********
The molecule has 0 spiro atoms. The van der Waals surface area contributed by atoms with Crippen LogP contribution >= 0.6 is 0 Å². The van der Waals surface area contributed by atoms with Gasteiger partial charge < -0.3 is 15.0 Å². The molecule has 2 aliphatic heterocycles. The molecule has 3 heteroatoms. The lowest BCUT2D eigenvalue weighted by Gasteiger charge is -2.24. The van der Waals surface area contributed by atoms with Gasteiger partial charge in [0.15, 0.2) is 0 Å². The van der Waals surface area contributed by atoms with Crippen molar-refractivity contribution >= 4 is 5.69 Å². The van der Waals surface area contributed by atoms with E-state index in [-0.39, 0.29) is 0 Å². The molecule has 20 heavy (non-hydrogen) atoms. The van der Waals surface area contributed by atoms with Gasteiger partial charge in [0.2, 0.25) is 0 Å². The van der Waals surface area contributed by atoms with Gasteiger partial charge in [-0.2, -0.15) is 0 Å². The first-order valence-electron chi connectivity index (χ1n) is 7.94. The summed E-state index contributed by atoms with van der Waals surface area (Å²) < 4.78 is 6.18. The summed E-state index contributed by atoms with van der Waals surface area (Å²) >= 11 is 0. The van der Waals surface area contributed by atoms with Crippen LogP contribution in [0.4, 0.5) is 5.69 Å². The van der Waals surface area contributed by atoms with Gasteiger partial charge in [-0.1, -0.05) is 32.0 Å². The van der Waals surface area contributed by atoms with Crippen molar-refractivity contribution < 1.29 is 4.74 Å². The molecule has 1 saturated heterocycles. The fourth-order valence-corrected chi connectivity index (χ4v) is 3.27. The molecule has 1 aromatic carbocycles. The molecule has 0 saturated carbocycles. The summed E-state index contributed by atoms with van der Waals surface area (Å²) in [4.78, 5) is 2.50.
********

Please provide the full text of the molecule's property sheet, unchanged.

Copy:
The molecule has 0 spiro atoms. The van der Waals surface area contributed by atoms with Crippen LogP contribution >= 0.6 is 0 Å². The van der Waals surface area contributed by atoms with Gasteiger partial charge < -0.3 is 15.0 Å². The molecule has 2 aliphatic heterocycles. The molecule has 3 heteroatoms. The lowest BCUT2D eigenvalue weighted by Gasteiger charge is -2.24. The van der Waals surface area contributed by atoms with Gasteiger partial charge in [0.15, 0.2) is 0 Å². The van der Waals surface area contributed by atoms with Crippen molar-refractivity contribution >= 4 is 5.69 Å². The van der Waals surface area contributed by atoms with E-state index in [-0.39, 0.29) is 0 Å². The molecule has 20 heavy (non-hydrogen) atoms. The van der Waals surface area contributed by atoms with Gasteiger partial charge in [0.2, 0.25) is 0 Å². The van der Waals surface area contributed by atoms with Gasteiger partial charge in [-0.2, -0.15) is 0 Å². The first-order valence-electron chi connectivity index (χ1n) is 7.94. The summed E-state index contributed by atoms with van der Waals surface area (Å²) < 4.78 is 6.18. The summed E-state index contributed by atoms with van der Waals surface area (Å²) >= 11 is 0. The van der Waals surface area contributed by atoms with Crippen LogP contribution in [0.4, 0.5) is 5.69 Å². The van der Waals surface area contributed by atoms with Gasteiger partial charge in [-0.1, -0.05) is 32.0 Å². The van der Waals surface area contributed by atoms with Crippen molar-refractivity contribution < 1.29 is 4.74 Å². The molecule has 1 saturated heterocycles. The fourth-order valence-corrected chi connectivity index (χ4v) is 3.27. The molecule has 1 aromatic carbocycles. The molecule has 0 saturated carbocycles. The summed E-state index contributed by atoms with van der Waals surface area (Å²) in [4.78, 5) is 2.50.